Whenever someone posts about what their RIT carries I always see chainsaw or rotary saw pop up on the list. It makes me wonder if people really understand what kind of situations they will be working in when a brother is down and we are going to get them. We will not be going into a nice clean area where we will be able to fire up the saw and go to work. Where we are going is black, oxygen deprived, hot...and so forth. Something I have put out to people when I have taught RIT is to think about a reciprocating saw. A good 18v unit weighs less, is smaller, cuts well and can be used in pretty much any situation.

A question I have for you Ron is, how many folks do you have on your RIT? You seem to have an awful lot of equipment, so i am guessing you have a large RIT as well?
As far as the saws go every situation can be can use the saws on the outside of the fire building to make a doorway out of a window.You can also use the saw to cut off metal window bars.There are alot of uses for the gas powered saw for R.I.T ops.It's just another tool in the toolbox.
Im def with Chris Poyner, and thanks for the idea Chris Pipenburg, never thought about the dewalt saw that we carry!
I am all about using saws on the outside of the building, but inside is a different story. Sorry for the miscommunication.

No problem Chris. We have all of that equipment with us staged on a tarp. Except for the Rit pack,Sord,Tool bag,and handtools not all will be assigned everytime but its there.The equipment needed will go along with the task. We have a medium size team of around 10 or 12 members(thats my depts team only). That doesnt mean all of the team will be on the response . Usually depending on the time of day we end up with around at least 6 if not more. My depts team has a mutual aid pact with 2 other towns so there are always 2 RIT teams on a job within the three towns the response can result from anywhere from 10 to 15 rit members average split up in 2 teams. We split our team up into an outside, as well as interior team ,when we are staging our team and equipment. This works very well and has proved to be very effective. While on scene of a fire you can let your outside team throw ladders,remove boarded up windows,even remove window bars. While your interior team is assesing point of firefighter entry, fire behavior, number of members operating,and headway of the attack. I like the point tho about the gas powered saws it is a great point and its true. A cordless sawsall is a purchase we will be making soon. In NJ the state and county is talking about making certifications for RIT teams, and there will be minum requirements for tools, and the cordless sawsall is one that will be listed.Stay safe good talking to you.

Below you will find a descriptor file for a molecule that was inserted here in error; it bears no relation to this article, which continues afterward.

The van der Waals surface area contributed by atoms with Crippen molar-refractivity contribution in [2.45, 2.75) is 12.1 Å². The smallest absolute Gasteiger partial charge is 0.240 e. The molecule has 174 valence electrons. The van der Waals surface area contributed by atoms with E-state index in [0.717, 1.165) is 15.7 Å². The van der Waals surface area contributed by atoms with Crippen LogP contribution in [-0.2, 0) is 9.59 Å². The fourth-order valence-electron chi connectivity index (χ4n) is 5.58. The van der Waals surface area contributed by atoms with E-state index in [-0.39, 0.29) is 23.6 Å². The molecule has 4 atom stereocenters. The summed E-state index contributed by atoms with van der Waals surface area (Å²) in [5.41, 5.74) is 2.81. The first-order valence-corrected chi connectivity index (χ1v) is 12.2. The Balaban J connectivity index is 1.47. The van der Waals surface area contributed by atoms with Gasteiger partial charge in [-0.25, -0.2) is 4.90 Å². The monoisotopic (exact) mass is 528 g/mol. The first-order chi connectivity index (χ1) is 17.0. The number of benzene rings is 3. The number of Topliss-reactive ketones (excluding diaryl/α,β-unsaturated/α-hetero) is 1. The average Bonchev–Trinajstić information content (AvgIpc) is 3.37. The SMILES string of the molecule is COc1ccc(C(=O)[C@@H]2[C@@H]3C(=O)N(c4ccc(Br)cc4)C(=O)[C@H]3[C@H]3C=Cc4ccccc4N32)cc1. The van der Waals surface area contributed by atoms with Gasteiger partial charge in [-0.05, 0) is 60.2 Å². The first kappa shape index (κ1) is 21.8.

Wow...dedicated RIT huh? That sounds pretty good. I don't think that would ever happen here, so it looks like you guys are ahead of the ball when it comes to the rest of the country!